You can have the most talented chef, rustling up the most delicious dishes in the UK, but if your menu doesn’t translate that, then you’ll never get to prove it.
More than just a list of dishes, your menu is an invaluable driving force for your cafe or restaurant’s success. To get customers through the door in the first place, you’ll need to lure them in with a well-written, and well-designed menu.
So what best practices should you be looking at in 2020 for your food menu design? We’ve listed our top six menu must-haves, to make users salivate at every look.
Over the years, research has tried to understand how consumers read menus and how restaurant owners can capitalise on these habits, to sell higher value items.
It was previously believed that the right-hand corner was the ‘sweet spot’ of the menu– a.k.a. where a reader’s eyes will divert to first, and, if you do a great job with your copy, stay the longest. However, more recent studies have dispelled this myth, suggesting that diners don’t tend to read a menu any differently than they would a book— from left to right.
Considering this, if you have a particularly large menu, it may make sense then to split your page into thirds and have a separate menu for drinks.
You may want to use the left-hand side to starters snacks and ‘lite-bites’, the middle section for main dishes, starting with the lighter bites at the top and moving downwards to heavier (and more expensive) dishes. The right-hand side will inevitably still include main dishes and then run down to the lower profit dishes such as desserts and coffees.
If your menu is relatively small, rather than choosing to split things up horizontally, keep things simple and central, listing your dishes from starters to desserts and coffees vertically in list form.
Readability is crucial for menus, especially if you’re operating in an area with high levels of tourism, and your diners may not typically use English as their first language.
In order to keep things legible, make sure your font size is a minimum of 10-12 on print for names of dishes and 8-10 for lists of ingredients.
When it comes to choosing a font, it’s best to avoid anything too grandiose and stick to something simple, which can be used across the whole of your business branding.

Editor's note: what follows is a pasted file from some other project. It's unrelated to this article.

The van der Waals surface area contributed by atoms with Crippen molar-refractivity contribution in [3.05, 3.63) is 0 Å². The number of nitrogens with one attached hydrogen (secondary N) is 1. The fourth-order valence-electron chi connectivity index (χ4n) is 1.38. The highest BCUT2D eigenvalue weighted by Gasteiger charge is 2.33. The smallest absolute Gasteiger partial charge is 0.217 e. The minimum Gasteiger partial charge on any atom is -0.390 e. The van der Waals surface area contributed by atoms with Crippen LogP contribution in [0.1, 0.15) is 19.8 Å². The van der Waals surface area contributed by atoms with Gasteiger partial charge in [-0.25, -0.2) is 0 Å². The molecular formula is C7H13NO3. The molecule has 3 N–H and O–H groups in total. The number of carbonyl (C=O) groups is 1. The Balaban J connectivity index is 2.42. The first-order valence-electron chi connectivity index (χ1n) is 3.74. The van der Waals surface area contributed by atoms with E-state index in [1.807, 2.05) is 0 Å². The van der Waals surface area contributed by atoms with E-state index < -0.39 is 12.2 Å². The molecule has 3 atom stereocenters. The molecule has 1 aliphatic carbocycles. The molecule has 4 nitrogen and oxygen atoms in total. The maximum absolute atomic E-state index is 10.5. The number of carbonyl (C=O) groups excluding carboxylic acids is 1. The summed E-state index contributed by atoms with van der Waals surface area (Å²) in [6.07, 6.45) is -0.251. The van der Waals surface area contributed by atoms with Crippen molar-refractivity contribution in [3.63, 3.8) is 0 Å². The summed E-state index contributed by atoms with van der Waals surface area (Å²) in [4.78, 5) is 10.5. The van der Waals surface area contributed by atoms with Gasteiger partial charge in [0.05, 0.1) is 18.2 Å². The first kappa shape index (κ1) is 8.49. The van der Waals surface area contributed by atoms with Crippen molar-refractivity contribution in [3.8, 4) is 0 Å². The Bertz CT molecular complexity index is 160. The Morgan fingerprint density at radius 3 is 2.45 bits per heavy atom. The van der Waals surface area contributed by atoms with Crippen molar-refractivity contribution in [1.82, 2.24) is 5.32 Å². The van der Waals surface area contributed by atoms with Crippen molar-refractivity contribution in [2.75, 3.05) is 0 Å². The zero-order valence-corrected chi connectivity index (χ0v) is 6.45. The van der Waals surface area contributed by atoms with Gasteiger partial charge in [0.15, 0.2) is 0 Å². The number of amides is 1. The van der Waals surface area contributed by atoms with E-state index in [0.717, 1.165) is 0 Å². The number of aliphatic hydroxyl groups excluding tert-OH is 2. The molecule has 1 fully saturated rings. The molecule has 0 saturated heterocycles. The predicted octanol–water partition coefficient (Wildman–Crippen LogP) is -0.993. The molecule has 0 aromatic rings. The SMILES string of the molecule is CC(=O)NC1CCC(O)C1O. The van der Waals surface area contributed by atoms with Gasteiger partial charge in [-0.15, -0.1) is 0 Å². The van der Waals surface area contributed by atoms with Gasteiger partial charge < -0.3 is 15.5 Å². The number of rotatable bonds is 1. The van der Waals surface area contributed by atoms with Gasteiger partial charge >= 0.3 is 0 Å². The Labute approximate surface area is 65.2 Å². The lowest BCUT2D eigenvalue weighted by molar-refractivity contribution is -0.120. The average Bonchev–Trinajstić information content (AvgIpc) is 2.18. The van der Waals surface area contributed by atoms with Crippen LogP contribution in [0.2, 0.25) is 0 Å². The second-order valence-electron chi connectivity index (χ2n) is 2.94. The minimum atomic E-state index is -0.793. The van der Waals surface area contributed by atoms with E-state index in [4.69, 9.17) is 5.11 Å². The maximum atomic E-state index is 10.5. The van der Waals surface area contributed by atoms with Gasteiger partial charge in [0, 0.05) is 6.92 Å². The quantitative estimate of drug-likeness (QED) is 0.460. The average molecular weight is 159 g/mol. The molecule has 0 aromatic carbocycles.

Some menus use different font styles to differentiate sections, as this is an easy way to save your customers time when scanning the menu. Yet when it comes to typography, instead of chopping and changing, which can be highly distracting, we would recommend sticking to three different fonts maximum.
Minimalism is a trend that has remained popular throughout the past few years, and with good reason. Decluttering allows people more clarity and when it comes to a menu. It helps alleviate the pressure of ‘the burden of choice’. In other words, the paralysing moment when customers feel overwhelmed by the number of dishes on your menu.
As well as refining your food offering, think about other elements of design that could be distracting for diners. Consider scaling back or streamlining things like boxes, illustrations, or too much unnecessary copy– basically anything that makes it harder, or longer for people to make a choice.
Making your menu easy for customers isn’t just about making it minimal. Think about your guests that may have specific dietary requirements, such as gluten or dairy-free or vegetarianism/veganism.
Instead of listing those dishes among the other items, making it more difficult for customers to find, why not consider pulling these items out into their own sections on the menu – or even a separate smaller menu. This means customers won't waste time reading things that they can’t have.
You can still have a minimalist menu which uses subtle design elements to call out good value. For example, if you have themed nights with special discounts e.g. ‘meat-free Mondays’ or ‘taco Tuesdays’ make sure that these deals are called out visually. Don't forget to highlight the price differences on these days.
Other pricing research suggests that instead of placing dishes that are all a similar price, you should mix them up by placing higher priced dishes next to mid-range ones. This way you highlight the value of your mid-range dishes, making them look like more of a bargain.
Another tip when it comes to pricing is to avoid using currency signs altogether. A previous test at Cornell University proved that those who received a menu without currency signs, as opposed to those with dollar signs, on average spent more.
OpenTable revealed that 86% of people regularly check out a menu online, before they decide to dine at a restaurant. This shows the importance of designing a menu which works on your website, either as standalone content on a page, or a downloadable PDF.
To reinforce this, another piece of research from 2019 showed that 77% of diners will visit a restaurant’s website before they dine there. Perhaps more shockingly, however, almost 70% of diners were put off visiting somewhere based on their website, stressing the importance of your digital brand identity and trust.
This means that your website is an important part of your user’s journey. While you may not take orders from there or use it for any ecommerce, it may impact your footfall.
Tips for your digital menu:
As well as using your website to showcase your menu, why not try using a business Instagram to show hungry foodies just what you can offer!
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